Two former high school classmates meet in a dreary hotel room in Lansing, Mich. Scruffy Vince (Hawke) is a small-time drug dealer who is downing beers as fast as he can and smoking reefer. Smooth Johnny (Leonard) is a fledgling filmmaker who’s back in his hometown for a local film festival. The two start hashing over old times, and it’s soon clear that their memories differ radically, especially when it comes to what happened with Amy, the girlfriend Vince claims Johnny stole from him during senior year. Enter Amy (Thurman), now an assistant district attorney.
Tape never ventures outside its hotel room, but the superior acting, the acid-etched dialogue and the adroit direction of Richard Linklater (Slacker) keep a viewer perfectly content staying put. (R)
Bottom Line: Unrolls smoothly
Jet Li, Delroy Lindo
You can miss this One. Li, the Asian martial-arts star who high-kicked his way to the attention of western audiences in Lethal Weapon 4, challenges his limited acting skills in a sci-fi action thriller by playing dual roles: a bad guy and a good guy. Evil Gabriel has traveled across time and space—pursued by intergalactic lawmen (Lindo and Jason Statham)—to murder 123 versions of himself in parallel universes. Now he has set his sights on his last remaining doppelganger, virtuous Gabe, a cop in L.A.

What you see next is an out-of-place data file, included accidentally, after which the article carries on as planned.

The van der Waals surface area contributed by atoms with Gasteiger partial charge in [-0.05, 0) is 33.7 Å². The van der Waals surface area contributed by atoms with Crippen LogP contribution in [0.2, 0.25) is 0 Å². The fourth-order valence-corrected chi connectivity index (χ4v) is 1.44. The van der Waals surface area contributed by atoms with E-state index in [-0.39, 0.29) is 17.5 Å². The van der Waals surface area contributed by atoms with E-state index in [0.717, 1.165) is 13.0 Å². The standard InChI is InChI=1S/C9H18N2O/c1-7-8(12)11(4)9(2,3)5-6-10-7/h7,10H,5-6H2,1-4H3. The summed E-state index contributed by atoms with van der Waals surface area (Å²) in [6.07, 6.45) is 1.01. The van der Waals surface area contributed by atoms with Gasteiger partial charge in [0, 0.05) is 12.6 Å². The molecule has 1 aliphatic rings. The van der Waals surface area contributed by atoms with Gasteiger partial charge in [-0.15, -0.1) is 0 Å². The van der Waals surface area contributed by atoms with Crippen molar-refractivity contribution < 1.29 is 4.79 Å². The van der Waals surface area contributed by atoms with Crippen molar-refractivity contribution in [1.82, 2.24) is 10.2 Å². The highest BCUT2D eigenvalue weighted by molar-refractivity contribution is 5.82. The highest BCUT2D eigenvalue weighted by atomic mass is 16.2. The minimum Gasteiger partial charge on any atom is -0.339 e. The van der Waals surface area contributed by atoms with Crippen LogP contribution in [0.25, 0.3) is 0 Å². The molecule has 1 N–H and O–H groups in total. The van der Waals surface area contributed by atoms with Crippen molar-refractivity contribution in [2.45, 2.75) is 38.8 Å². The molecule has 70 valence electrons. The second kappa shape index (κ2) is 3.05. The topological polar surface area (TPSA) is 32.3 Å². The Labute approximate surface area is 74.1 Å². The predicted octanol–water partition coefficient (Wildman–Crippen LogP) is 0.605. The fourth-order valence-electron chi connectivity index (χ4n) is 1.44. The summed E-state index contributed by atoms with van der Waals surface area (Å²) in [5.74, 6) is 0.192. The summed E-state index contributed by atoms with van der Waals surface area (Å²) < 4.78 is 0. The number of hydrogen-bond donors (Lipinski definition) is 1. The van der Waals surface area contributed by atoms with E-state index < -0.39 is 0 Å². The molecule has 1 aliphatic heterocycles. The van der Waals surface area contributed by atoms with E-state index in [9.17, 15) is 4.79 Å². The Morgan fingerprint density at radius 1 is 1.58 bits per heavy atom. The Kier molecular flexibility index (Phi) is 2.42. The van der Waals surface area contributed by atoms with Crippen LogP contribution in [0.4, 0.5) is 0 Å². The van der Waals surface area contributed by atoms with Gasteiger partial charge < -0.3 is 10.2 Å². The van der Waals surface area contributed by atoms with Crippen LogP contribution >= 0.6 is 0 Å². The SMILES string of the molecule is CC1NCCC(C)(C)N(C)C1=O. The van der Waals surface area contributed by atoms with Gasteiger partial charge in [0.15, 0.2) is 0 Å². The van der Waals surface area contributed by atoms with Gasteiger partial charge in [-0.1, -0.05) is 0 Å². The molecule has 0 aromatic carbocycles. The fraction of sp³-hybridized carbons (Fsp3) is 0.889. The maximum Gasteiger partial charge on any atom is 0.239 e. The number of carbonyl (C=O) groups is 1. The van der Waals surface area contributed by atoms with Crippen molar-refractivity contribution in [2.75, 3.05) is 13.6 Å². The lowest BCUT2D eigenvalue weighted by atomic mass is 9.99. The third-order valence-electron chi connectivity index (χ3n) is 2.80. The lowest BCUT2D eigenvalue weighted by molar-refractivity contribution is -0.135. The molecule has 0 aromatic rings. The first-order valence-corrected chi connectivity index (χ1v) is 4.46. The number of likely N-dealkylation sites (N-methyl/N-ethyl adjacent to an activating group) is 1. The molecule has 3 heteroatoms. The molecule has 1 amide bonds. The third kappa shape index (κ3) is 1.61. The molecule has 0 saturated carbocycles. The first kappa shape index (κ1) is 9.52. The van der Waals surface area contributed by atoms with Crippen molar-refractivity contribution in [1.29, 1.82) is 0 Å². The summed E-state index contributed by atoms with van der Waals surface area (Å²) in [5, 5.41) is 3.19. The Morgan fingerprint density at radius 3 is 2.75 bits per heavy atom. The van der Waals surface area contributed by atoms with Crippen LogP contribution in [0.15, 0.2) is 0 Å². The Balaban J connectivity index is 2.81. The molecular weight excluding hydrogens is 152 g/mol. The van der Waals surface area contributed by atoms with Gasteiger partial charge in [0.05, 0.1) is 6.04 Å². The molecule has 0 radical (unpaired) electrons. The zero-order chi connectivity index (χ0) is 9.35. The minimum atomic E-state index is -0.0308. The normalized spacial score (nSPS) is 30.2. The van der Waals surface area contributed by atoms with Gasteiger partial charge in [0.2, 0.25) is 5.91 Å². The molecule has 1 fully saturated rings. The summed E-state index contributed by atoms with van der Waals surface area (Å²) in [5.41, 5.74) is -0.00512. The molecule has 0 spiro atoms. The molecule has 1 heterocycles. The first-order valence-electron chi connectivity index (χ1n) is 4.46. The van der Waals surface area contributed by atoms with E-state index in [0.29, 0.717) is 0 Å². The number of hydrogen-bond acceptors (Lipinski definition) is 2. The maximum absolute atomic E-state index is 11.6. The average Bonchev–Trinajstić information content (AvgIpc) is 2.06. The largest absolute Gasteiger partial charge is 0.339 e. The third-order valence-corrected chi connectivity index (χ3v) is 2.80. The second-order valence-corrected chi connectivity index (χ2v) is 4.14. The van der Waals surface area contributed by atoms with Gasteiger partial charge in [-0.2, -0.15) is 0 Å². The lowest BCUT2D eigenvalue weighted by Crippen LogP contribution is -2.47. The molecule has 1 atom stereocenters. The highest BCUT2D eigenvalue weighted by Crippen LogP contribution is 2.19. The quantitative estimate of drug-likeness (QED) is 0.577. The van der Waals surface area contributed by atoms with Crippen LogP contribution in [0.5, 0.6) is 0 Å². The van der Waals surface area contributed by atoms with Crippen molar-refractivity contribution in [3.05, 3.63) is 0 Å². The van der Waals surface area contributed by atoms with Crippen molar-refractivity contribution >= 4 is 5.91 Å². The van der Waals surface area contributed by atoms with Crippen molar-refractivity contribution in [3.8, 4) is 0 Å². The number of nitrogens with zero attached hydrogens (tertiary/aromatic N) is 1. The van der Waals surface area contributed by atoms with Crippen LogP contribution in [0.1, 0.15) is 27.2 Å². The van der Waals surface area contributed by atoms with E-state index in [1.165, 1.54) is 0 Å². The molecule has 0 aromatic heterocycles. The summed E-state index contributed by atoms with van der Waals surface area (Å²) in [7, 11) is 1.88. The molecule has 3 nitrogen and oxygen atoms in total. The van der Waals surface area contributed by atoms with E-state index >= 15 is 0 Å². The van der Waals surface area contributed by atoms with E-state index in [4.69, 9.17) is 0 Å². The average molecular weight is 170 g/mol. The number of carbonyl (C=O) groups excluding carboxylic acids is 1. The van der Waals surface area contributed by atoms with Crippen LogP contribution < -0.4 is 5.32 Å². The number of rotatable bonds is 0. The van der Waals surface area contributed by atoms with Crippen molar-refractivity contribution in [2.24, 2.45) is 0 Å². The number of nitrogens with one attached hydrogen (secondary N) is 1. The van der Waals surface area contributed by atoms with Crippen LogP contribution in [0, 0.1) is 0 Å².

One is woefully short on humor and narrative bang but does include many interchangeable fight scenes, gun battles and car chases, leading up to a climactic chop-socky clash between Gabriel and Gabe. The winner? It’s certainly not the viewer. (PG-13)
Bottom Line: A big zero